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August 15, 2019

Insight: Most Insights Are Terrible.

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Everyone in marketing knows the value of a good insight; it’s arguably the marker for whether a campaign will, indeed, resonate with your target audience. And yet, terrible insights abound in the world of advertising. Though the responsibility of finding an insight falls on the agency, it should fall on the client to demand better insights from their creative partners. An insight is, well, insightful. It’s a true observation about the customer, combined with an empathetic understanding as to why that’s so. The truer and more focused the insight, the more effective the creative that stems from it.


Read on to learn about the value of a good insight, how to form an actionable one, how to avoid the pitfalls that lead to unhelpful insights, and how you can shape and demand better insights for your next campaign.



Creative briefs and RFPs are littered with things that are not insights: generalizations, truisms, naked statistics. “XX% of millennials are looking for experiences!” “It seems like convenient and delicious are impossible to reconcile!” “The challenge of finding the perfect face swapping app has never been more daunting.”


A good insight goes beyond raw data or a generalization about people as a broad category. A good insight takes an observation and goes deeper into what it means. Noting that 60% of body wash purchases are made by women is a solid start, but attaching that observation to “The Man Your Man Could Smell Like” makes it a great insight:tying a real observation about the universe with a solid hypothesis as to why this is so.



Hypothetical example: a company with an audience that’s largely 55 year old white men. They want to expand their audience by reaching out on social media to attract a different audience than what they’re currently getting. The best practice would be to tailor the message to the medium, and to personalize creative to the intended audience. In a rational world, this might even happen.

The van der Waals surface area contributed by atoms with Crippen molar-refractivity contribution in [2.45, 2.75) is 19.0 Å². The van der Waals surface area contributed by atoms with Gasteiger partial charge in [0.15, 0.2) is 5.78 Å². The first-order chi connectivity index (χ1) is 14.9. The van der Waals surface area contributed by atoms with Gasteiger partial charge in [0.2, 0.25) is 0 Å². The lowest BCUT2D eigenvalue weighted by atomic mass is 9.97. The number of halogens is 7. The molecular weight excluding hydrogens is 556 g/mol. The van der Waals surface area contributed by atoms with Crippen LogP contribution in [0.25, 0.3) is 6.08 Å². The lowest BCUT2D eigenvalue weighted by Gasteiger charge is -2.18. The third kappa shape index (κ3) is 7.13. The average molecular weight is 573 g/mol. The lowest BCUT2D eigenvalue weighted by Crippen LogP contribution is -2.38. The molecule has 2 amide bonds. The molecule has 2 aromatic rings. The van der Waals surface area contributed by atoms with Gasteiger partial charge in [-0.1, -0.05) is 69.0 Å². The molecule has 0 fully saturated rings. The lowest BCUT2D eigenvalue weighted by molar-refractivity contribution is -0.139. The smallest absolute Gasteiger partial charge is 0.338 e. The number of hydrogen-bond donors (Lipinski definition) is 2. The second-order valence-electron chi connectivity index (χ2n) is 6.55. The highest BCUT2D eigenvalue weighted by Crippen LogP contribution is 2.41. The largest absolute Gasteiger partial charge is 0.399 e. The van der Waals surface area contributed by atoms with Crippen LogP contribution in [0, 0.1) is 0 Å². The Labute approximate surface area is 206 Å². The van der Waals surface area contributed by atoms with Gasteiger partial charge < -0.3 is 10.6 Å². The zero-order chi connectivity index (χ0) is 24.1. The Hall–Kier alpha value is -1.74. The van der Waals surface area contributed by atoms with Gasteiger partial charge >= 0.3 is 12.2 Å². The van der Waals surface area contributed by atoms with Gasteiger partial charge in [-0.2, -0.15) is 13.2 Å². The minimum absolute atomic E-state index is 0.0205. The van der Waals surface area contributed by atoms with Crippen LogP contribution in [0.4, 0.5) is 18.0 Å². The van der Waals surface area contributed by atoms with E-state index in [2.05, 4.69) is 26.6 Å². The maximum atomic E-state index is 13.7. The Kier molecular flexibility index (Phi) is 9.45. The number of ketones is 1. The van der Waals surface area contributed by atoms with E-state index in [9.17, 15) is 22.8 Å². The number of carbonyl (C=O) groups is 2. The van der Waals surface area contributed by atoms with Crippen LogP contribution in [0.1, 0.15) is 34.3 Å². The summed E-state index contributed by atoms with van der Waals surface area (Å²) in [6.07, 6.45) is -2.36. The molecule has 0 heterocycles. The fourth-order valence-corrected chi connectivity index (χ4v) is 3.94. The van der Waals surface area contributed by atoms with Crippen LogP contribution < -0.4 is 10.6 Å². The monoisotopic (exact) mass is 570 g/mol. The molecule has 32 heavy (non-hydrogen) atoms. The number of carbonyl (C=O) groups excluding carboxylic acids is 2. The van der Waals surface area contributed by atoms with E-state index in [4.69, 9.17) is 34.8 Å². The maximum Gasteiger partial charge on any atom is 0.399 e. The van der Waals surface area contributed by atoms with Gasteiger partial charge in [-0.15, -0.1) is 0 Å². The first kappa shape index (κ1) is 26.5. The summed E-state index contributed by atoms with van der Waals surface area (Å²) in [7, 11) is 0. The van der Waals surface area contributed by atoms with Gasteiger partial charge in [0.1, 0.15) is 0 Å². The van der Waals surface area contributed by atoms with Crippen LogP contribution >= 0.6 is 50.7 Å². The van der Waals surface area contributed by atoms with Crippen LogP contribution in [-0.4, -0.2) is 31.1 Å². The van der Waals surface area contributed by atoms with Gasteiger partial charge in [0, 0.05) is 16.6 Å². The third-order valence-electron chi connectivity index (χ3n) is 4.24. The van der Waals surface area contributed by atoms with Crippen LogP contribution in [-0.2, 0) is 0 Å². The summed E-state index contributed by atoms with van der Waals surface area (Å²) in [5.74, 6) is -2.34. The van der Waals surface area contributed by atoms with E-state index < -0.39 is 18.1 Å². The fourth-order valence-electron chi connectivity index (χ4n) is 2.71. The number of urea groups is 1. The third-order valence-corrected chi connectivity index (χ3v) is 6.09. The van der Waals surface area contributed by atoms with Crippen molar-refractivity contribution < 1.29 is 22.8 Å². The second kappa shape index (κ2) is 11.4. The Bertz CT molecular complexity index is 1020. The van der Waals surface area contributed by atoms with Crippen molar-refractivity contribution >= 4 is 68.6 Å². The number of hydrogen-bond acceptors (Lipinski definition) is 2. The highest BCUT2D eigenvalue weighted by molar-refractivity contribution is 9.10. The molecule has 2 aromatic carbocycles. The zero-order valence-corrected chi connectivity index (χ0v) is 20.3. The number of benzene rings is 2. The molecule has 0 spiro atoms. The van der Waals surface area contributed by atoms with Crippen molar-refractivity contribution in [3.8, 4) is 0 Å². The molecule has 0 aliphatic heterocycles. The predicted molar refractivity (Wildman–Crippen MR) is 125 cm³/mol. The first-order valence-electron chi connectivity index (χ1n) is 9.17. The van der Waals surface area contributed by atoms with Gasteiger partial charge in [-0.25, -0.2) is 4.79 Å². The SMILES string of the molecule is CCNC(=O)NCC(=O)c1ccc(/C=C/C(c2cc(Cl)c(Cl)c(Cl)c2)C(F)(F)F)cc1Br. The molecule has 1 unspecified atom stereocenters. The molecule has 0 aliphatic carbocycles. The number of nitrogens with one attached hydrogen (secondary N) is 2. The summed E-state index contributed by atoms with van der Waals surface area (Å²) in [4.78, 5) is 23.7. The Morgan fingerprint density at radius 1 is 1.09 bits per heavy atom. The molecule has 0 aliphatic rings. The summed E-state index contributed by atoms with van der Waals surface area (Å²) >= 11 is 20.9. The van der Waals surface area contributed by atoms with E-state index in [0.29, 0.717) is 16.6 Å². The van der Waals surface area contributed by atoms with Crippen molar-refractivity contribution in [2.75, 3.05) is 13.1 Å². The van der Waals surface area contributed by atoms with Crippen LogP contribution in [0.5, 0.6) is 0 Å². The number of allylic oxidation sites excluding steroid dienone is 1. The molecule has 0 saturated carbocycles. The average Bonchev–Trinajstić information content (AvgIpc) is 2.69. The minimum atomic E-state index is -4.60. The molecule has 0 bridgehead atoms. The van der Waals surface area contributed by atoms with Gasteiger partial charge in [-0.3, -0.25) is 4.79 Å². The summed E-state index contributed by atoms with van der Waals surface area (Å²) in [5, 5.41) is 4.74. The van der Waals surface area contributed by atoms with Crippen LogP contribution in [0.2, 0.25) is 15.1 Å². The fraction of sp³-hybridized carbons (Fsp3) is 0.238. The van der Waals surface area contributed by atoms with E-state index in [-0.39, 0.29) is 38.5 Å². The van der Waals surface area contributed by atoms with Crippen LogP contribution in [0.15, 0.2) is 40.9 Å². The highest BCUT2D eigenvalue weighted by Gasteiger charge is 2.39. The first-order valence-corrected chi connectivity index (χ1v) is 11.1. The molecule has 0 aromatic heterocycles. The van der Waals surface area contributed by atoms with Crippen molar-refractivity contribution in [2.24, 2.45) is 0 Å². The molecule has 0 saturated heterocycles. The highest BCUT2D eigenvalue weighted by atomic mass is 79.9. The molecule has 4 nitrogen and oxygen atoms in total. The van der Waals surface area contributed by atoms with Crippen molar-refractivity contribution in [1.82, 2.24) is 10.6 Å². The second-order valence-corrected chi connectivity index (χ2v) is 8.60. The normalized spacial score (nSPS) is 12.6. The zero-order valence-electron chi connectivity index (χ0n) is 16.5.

Generally, though, companies get scared and fall back on the messaging that appealed to their core consumer, the consumer they’re trying to expand beyond. The end result turns into a compromised hybrid of the old and the new, that studiously avoids offending people, but fails to speak to anyone. In a world of increasing personalization and targeting, general messages fail to land, so insights should be similarly specific, otherwise they just read as “we punted on making big decisions about our messaging.”


If 56% of millennials are drinking craft brew, what does that mean? You could hypothesize that it implies a yearning to return to a simpler, more handcrafted time. You could posit that it speaks to a hunger for novelty and new experiences. Craft creative that leverages each of these hypotheses, and you’ll be rewarded with data that shapes and augments your understanding of what works and why.



If there’s one thing we’ve learned from RFPs, it’s that people want things that are convenient & inexpensive, healthy & delicious… you get the idea. In addition to being unspecific, these “insights” reflect a failure to use your hard-won knowledge of your customer base. Every business in DTC has tried dozens of A/B copy tests, multitudes of brand revamps, and more direct mailings than can be counted. You know your personas, you know what your die-hard fans love about your brand, and you know what makes people convert. Hence, your insights should be more in-depth than something any freelance strategist could come up with in five minutes. Look for insights about where your customers come from, and what makes the unconverted want to convert. Once you have your arms around that, you can come up with insights that allow you to do more of it.